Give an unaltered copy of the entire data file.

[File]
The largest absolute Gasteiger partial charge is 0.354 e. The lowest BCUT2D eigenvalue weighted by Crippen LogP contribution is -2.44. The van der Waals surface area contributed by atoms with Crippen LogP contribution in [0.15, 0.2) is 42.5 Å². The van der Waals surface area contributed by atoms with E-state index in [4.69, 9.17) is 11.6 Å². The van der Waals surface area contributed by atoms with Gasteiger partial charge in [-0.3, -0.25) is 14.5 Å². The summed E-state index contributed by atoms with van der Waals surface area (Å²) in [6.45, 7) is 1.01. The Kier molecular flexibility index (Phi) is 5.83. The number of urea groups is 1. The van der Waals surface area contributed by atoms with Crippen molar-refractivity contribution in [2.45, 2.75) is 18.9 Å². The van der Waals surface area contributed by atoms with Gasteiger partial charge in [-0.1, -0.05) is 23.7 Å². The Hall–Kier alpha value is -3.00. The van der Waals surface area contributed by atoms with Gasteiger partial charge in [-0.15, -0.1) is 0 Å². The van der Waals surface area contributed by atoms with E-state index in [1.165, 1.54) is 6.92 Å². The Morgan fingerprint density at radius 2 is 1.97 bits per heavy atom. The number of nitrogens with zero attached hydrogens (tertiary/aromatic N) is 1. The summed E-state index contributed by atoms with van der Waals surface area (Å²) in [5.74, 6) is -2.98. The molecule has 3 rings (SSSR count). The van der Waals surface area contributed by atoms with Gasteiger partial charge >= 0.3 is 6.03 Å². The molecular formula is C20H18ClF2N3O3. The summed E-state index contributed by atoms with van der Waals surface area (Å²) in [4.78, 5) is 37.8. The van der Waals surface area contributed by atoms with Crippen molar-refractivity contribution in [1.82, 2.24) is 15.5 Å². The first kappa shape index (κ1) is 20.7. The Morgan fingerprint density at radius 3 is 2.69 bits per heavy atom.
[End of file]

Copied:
The largest absolute Gasteiger partial charge is 0.354 e. The lowest BCUT2D eigenvalue weighted by Crippen LogP contribution is -2.44. The van der Waals surface area contributed by atoms with Crippen LogP contribution in [0.15, 0.2) is 42.5 Å². The van der Waals surface area contributed by atoms with E-state index in [4.69, 9.17) is 11.6 Å². The van der Waals surface area contributed by atoms with Gasteiger partial charge in [-0.3, -0.25) is 14.5 Å². The summed E-state index contributed by atoms with van der Waals surface area (Å²) in [6.45, 7) is 1.01. The Kier molecular flexibility index (Phi) is 5.83. The number of urea groups is 1. The van der Waals surface area contributed by atoms with Crippen molar-refractivity contribution in [2.45, 2.75) is 18.9 Å². The van der Waals surface area contributed by atoms with Gasteiger partial charge in [-0.1, -0.05) is 23.7 Å². The Hall–Kier alpha value is -3.00. The van der Waals surface area contributed by atoms with Gasteiger partial charge in [-0.15, -0.1) is 0 Å². The van der Waals surface area contributed by atoms with E-state index in [1.165, 1.54) is 6.92 Å². The Morgan fingerprint density at radius 2 is 1.97 bits per heavy atom. The number of nitrogens with zero attached hydrogens (tertiary/aromatic N) is 1. The summed E-state index contributed by atoms with van der Waals surface area (Å²) in [5.74, 6) is -2.98. The molecule has 3 rings (SSSR count). The van der Waals surface area contributed by atoms with Gasteiger partial charge >= 0.3 is 6.03 Å². The molecular formula is C20H18ClF2N3O3. The summed E-state index contributed by atoms with van der Waals surface area (Å²) in [4.78, 5) is 37.8. The van der Waals surface area contributed by atoms with Crippen molar-refractivity contribution in [1.82, 2.24) is 15.5 Å². The first kappa shape index (κ1) is 20.7. The Morgan fingerprint density at radius 3 is 2.69 bits per heavy atom.